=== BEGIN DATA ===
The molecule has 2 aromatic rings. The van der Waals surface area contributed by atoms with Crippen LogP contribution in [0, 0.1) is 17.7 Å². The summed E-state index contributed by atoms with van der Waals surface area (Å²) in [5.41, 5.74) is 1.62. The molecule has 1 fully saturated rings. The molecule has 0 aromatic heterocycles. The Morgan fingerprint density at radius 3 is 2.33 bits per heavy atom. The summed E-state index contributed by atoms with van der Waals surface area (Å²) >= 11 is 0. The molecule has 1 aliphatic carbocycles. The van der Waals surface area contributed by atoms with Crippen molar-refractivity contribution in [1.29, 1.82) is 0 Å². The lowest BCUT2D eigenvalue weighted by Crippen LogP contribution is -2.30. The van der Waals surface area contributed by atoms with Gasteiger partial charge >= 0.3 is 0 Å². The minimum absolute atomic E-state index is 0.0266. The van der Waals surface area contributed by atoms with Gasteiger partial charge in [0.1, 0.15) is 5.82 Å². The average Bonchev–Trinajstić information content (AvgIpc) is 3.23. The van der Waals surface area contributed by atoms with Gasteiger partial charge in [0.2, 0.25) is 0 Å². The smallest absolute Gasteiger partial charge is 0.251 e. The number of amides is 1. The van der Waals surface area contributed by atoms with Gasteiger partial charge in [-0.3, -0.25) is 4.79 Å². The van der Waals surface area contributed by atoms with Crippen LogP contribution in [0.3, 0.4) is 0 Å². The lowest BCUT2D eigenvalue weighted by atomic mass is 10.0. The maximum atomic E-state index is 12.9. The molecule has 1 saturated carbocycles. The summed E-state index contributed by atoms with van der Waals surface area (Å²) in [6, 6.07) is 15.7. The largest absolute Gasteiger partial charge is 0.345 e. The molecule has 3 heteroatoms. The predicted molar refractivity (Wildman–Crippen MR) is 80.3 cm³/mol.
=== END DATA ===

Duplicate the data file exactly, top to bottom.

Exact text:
The molecule has 2 aromatic rings. The van der Waals surface area contributed by atoms with Crippen LogP contribution in [0, 0.1) is 17.7 Å². The summed E-state index contributed by atoms with van der Waals surface area (Å²) in [5.41, 5.74) is 1.62. The molecule has 1 fully saturated rings. The molecule has 0 aromatic heterocycles. The Morgan fingerprint density at radius 3 is 2.33 bits per heavy atom. The summed E-state index contributed by atoms with van der Waals surface area (Å²) >= 11 is 0. The molecule has 1 aliphatic carbocycles. The van der Waals surface area contributed by atoms with Crippen molar-refractivity contribution in [1.29, 1.82) is 0 Å². The lowest BCUT2D eigenvalue weighted by Crippen LogP contribution is -2.30. The van der Waals surface area contributed by atoms with Gasteiger partial charge >= 0.3 is 0 Å². The minimum absolute atomic E-state index is 0.0266. The van der Waals surface area contributed by atoms with Gasteiger partial charge in [0.1, 0.15) is 5.82 Å². The average Bonchev–Trinajstić information content (AvgIpc) is 3.23. The van der Waals surface area contributed by atoms with Gasteiger partial charge in [0.2, 0.25) is 0 Å². The smallest absolute Gasteiger partial charge is 0.251 e. The number of amides is 1. The van der Waals surface area contributed by atoms with Gasteiger partial charge in [-0.3, -0.25) is 4.79 Å². The van der Waals surface area contributed by atoms with Crippen LogP contribution in [0.3, 0.4) is 0 Å². The lowest BCUT2D eigenvalue weighted by atomic mass is 10.0. The maximum atomic E-state index is 12.9. The molecule has 1 saturated carbocycles. The summed E-state index contributed by atoms with van der Waals surface area (Å²) in [6, 6.07) is 15.7. The largest absolute Gasteiger partial charge is 0.345 e. The molecule has 3 heteroatoms. The predicted molar refractivity (Wildman–Crippen MR) is 80.3 cm³/mol.